MB=Marginal benefits for the home owner
Marginal social benefits=MB+marginal external
benefit for neighbors
Positive externality  under provision of public
goods
Public goods




Definition: the marginal cost of provision to an
additional consumer is zero and people cannot be
excluded from consuming it
Two properties:
◦ Nonrival: zero cost to additional consumers
◦ Nonexclusive: cannot exclude people from using
the public goods
Examples: national defense, light house, air quality,
information
Private provision of public goods suffers from the
free-riding problem
A comprehensive example
Stephen J. Dubner and Steven D. Levitt’s
blog on 4/20/2008 titled “Not so-free
ride”
 http://www.nytimes.com/2008/04/20/maga
zine/20wwln-freakonomicst.html?pagewanted=1

Course overview

Three main blocks
◦ Consumer’s problem
◦ Producer’s problem
◦ Market equilibrium

Extras
◦ uncertainty, game theory, asymmetric
information, externality

The review below focuses on the most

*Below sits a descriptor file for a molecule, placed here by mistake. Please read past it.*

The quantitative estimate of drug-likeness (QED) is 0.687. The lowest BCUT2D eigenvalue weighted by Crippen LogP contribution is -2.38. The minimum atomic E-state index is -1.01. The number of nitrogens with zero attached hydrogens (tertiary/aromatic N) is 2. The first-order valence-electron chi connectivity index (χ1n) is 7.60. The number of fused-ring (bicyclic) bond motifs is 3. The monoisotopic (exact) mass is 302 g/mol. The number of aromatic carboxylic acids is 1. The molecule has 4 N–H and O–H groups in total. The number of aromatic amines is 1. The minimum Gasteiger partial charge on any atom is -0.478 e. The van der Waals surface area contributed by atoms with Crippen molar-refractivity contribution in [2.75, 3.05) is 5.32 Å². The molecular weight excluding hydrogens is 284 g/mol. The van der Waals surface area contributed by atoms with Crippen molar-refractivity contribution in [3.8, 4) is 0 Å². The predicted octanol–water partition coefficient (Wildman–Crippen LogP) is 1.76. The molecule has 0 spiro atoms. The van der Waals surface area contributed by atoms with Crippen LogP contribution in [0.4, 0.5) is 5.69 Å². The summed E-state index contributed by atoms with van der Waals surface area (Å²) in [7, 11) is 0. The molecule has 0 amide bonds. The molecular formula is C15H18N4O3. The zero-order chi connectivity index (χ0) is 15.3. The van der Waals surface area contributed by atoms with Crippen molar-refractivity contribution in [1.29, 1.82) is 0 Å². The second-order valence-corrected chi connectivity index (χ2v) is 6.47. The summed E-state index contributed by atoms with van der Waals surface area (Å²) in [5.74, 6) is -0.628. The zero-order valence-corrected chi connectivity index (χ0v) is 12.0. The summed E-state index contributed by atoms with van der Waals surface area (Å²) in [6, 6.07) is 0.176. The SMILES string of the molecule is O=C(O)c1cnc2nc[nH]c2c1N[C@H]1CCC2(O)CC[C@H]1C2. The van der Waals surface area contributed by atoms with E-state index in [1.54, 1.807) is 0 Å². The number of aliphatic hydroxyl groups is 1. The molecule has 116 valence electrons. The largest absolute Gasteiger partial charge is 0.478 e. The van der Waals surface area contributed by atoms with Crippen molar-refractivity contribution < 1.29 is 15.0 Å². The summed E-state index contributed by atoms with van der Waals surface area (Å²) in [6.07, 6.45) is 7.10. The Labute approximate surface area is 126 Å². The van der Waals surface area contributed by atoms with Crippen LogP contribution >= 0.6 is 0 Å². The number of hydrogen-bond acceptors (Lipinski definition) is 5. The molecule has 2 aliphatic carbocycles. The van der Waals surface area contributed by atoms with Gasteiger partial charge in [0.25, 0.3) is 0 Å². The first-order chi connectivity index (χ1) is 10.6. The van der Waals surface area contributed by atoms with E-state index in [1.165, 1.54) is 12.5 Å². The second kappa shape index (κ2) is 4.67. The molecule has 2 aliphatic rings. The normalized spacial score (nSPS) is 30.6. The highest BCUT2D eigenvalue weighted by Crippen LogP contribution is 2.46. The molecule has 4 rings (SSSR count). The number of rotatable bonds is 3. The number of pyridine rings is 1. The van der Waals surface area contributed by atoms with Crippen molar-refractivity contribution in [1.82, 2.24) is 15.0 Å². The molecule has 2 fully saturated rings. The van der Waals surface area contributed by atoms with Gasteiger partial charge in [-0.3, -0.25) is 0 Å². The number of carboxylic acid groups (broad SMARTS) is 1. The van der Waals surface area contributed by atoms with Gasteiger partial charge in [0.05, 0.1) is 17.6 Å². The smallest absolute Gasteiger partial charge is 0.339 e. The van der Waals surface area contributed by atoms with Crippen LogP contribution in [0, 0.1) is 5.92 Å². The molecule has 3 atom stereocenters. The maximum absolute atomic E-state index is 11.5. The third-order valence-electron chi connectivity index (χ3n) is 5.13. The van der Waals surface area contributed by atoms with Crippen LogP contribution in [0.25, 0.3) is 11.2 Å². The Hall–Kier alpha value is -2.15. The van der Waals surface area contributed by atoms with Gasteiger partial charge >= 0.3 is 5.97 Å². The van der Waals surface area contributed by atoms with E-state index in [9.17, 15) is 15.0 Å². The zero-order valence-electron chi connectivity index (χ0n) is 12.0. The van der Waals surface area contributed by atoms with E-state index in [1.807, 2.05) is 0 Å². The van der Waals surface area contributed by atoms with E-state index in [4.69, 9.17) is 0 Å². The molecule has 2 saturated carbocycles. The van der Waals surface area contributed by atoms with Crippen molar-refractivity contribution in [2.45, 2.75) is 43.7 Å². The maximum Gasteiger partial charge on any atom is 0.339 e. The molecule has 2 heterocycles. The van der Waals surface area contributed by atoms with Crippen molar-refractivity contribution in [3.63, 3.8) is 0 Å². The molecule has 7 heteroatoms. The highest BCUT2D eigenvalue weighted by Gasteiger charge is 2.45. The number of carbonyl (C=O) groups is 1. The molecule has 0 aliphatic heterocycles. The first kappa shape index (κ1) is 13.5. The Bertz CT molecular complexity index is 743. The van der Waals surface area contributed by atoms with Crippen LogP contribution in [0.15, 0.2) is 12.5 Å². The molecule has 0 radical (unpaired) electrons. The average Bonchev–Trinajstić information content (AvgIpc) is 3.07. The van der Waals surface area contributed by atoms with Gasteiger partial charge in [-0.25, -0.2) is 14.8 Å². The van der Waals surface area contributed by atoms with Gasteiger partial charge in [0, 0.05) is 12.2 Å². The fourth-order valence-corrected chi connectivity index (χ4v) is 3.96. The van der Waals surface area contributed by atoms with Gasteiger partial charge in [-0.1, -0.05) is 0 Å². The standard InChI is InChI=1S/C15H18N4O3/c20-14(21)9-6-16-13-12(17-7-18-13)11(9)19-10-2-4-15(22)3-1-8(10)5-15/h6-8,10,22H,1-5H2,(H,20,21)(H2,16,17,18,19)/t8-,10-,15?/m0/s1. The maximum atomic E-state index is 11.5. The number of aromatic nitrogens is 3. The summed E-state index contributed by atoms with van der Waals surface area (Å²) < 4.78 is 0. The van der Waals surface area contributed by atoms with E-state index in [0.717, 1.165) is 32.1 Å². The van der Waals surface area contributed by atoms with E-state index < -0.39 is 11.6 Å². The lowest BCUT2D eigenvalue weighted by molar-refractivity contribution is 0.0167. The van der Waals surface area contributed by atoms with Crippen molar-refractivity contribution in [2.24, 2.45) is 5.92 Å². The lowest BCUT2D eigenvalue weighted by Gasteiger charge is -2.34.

basic points that you should master, it is
not meant to be exhaustive of all
materials subject to testing
Consumer’s problem







Utility function
Budget constraint
Write out and solve consumer’s utility maximization
problem
How does consumer choice change in response to
changes in price or income?
Derive individual demand and market demand
Calculate demand elasticity
Special cases: perfect substitutes and perfect
complements
Producer’s problem
Production function and related concepts
 Solve firm’s cost minimization problem
 How does firm’s choice change in light of
production change or input price change?
 Cost function and related concepts
 Derive individual and market supply in
perfect equilibrium

Market equilibrium
Perfect competition (demand = supply,
price=MR=MC)
 2-person exchange economy (Edgeworth
box)
 Monopoly (MR=MC<price)

◦ uniform pricing, price discrimination
Monoposony (ME=WTP>Price)
 Duopoly (Cournot, Bertrand,
Stackelberg)
 Monopolistic competition

Extras




Uncertainty
◦ Expected value, expected utility and risk preferences
Simple game theory
◦ Concept of Nash Equilibrium, dominant strategy,
mixed strategy
◦ Simple examples in class
Asymmetric Information
◦ Adverse selection
◦ Moral hazard
Externality
◦ Negative externality
◦ Positive externality, public goods, free-riding
Course evaluation please

CourseEvalUM.umd.edu OPEN in
the last two weeks of the semester
Thank you!